Another form of on-line publishing are weblogs, or blogs, which are sort of halfway between personalised websites and on-line journalism. Blogs are frequently updated personal websites that cover a variety of subjects, from the obviously personal to the overtly political. One such blog is the infamous Drudge Report which carried reports on Clinton’s White House shenanigans.

The basic problem with on-line publishing is the vast amount of it - and its variable quality. At least newspaper editors, magazine editors and book publishers provide some kind of quality control. How can one determine whether or not an on-line publication has any real value?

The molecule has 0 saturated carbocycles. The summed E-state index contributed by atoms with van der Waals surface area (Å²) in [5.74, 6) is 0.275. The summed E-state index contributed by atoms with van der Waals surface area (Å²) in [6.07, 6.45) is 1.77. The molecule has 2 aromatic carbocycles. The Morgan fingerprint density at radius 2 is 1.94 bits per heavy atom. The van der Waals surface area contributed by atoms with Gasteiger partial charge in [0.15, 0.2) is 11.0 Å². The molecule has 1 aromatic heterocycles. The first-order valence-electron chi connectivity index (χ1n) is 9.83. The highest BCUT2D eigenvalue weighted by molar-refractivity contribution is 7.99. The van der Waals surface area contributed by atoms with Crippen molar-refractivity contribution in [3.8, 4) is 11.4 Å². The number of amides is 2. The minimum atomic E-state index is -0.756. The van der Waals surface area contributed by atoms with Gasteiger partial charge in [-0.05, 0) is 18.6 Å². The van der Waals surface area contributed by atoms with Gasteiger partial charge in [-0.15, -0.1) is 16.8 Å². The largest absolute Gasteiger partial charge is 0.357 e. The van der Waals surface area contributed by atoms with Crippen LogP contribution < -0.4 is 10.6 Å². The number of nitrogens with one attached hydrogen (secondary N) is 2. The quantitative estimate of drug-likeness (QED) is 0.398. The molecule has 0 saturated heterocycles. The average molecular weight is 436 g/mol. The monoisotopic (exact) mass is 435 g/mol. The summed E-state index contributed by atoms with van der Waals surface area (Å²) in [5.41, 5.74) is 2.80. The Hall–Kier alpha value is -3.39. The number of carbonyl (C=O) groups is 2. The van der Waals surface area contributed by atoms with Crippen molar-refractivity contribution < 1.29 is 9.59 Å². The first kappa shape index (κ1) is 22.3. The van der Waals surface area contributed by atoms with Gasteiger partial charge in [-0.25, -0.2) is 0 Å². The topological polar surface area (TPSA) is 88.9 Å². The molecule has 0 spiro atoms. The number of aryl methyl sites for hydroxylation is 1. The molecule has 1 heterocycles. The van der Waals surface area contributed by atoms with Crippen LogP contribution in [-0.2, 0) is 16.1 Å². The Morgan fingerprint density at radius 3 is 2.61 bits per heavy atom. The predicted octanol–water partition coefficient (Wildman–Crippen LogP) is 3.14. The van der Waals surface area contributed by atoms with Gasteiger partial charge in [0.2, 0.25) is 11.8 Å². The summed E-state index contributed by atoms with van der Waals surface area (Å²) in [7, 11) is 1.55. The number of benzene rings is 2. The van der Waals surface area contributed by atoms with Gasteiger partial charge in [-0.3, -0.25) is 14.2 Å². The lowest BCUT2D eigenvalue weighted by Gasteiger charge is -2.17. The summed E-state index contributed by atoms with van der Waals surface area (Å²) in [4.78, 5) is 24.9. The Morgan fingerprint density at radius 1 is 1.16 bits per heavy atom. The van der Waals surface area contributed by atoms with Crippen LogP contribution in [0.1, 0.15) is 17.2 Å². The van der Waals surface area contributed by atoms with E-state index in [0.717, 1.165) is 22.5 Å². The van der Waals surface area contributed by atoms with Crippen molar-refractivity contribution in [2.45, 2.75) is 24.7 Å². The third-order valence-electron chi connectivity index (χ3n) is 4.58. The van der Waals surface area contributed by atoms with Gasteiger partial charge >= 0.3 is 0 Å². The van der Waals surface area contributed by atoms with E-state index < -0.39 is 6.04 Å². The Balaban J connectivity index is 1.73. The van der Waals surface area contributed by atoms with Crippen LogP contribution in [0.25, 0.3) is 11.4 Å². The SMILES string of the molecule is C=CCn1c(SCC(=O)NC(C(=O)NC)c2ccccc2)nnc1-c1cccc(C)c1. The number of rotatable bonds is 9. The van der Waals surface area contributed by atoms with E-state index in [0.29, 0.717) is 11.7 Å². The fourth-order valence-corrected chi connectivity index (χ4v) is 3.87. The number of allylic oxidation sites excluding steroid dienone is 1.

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About the Author

Dr Peter McMahon has worked in a number of jobs including in politics at local, state and federal level. He has also taught Australian studies, politics and political economy at university level, and until recently he taught sustainable development at Murdoch University. He has been published in various newspapers, journals and magazines in Australia and has written a short history of economic development and sustainability in Western Australia. His book Global Control: Information Technology and Globalisation was published in the UK in 2002. He is now an independent researcher and writer on issues related to global change.